The influence of social networks on psycho-emotional development of youth

Stakeholders, child helpline and ICT members were present during the 2016 GSMA and Child Helpline International workshop “Safer Internet: Issues and responses”. The participants focused on issues around internet safety and how to best support capacity building for child helplines. Three #Youth members were also present and contributed to the event. This is Lucija’s take on the experience!

A story by Lucija

 

The most beneficial aspect of my trip to London was getting the wider picture about the complexity of emotional and sexual abuse online. Throughout the whole meeting, I was thinking about the role of our Youth Advisory Council and youth in general in these issues.

My contribution was centered around the positive and negative influence of social networks on the psycho-emotional development of youth.  Next to my own input, in each presentation during the day I found something interesting, new and inspiring. However there were some which stood out and enriched my perspective the most.  

For example, I remember Thomas Muller saying that child helplines could use some guidelines on online sexual abuse because most of the counsellors approach online and offline sexual abuse the same way. And that’s not because of lack of knowledge, but because online sexual abuse often does not exist as part of their training and in guidelines. He furthermore pointed out that one of the roles of child helplines is to raise awareness on the issue – both among parents and children.

I believe that there is no better way to approach both of these populations than through youth. We, as youth, know what’s going on out there. If someone of my own age tells me that she doesn’t want to upload to social media that picture where she is holding a beer because you never know where this might show up, I will be amazed! When someone older tells me “don’t upload photos you don’t want your future boss to see”, I would be: “Oh, come on! Which boss? Where? Stop being so anxious!”

We, the youth, are the “aboriginals” of the online world. It is our world.

Since the online world is primarily our world, we are its “aboriginals” and we know our land the best. I thus think campaigns about online abuse should be planned and carried out along with youth. There are so many creative and fun ways to do these – start a summer camp, start a new council, make a team of different specialists to work hand in hand with representatives of youth and figure out the best ways to protect children from online abuse.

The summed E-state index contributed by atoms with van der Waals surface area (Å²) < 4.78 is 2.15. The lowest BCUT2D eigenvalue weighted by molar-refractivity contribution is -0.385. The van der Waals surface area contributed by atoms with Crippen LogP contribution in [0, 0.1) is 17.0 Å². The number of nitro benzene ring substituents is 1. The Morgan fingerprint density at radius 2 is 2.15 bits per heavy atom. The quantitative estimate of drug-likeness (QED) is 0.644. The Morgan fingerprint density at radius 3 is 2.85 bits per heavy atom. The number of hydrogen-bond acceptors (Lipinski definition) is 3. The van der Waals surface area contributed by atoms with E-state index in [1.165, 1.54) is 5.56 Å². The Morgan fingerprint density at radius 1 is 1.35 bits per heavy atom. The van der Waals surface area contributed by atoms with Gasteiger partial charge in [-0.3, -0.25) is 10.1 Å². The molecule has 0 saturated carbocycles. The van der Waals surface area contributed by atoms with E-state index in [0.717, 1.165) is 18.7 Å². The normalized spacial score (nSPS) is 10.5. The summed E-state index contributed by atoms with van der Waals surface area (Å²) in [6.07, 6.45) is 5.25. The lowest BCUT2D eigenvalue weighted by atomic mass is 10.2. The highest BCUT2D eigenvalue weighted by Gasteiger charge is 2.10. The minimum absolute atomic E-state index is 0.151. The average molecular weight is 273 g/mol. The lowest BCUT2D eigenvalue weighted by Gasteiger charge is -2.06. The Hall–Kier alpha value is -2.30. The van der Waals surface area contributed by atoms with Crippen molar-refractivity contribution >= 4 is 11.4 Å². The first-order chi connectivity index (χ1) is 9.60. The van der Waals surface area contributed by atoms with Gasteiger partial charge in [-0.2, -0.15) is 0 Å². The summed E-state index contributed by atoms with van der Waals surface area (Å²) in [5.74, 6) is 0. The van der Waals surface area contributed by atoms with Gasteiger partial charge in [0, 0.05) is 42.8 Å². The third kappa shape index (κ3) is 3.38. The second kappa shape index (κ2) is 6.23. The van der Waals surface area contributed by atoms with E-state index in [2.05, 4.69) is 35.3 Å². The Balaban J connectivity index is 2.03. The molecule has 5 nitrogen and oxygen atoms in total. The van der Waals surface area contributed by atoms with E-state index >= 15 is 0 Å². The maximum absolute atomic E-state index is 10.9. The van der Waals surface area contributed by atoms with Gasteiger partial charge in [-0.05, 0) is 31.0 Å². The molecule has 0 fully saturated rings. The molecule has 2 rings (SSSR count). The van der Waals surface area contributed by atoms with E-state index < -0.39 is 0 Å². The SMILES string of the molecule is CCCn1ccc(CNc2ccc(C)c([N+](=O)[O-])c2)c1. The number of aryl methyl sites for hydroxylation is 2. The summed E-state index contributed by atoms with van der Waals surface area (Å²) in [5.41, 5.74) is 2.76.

Another point mentioned by speakers was adding the child helpline number to every child’s mobile phone. I think this is possible (they transplant kidneys these days!) if there is enough good will. Such progress will be especially important for helplines that don’t have enough funding to promote themselves. It is important that the child always, always feels safe! The sense of security and control would be raised if the child would have an immediate contact with the child helpline, whenever needed.

It is important that the child always, always feels safe!

The second interesting speaker for me was Jorik Korenromp. I didn’t have any idea that there are so many different apps a child could use online. I think we should stay updated to the different apps appearing and the possible dangers associated with them. Furthermore app developers should have to consult with Child Rights Protectors before launching their programme.

The third, and probably my favourite, presentation was by Alisa Simon from Kids Help Phone in Canada. I am really curious about their take on sexting and I’d like to know more about it. Children and youth don’t engage in fishy and dangerous activities with no reason – it’s to fulfil some of our needs. Offering a space for the need to be fulfilled, in a safe surrounding, is in my opinion, the best option.

I am really happy and honoured that I got the opportunity to attend and contribute to this workshop.

I learned a lot, but also felt that I have something to say and the right to be heard. I definitely think we can make a contribution on the matter, as the #Youth!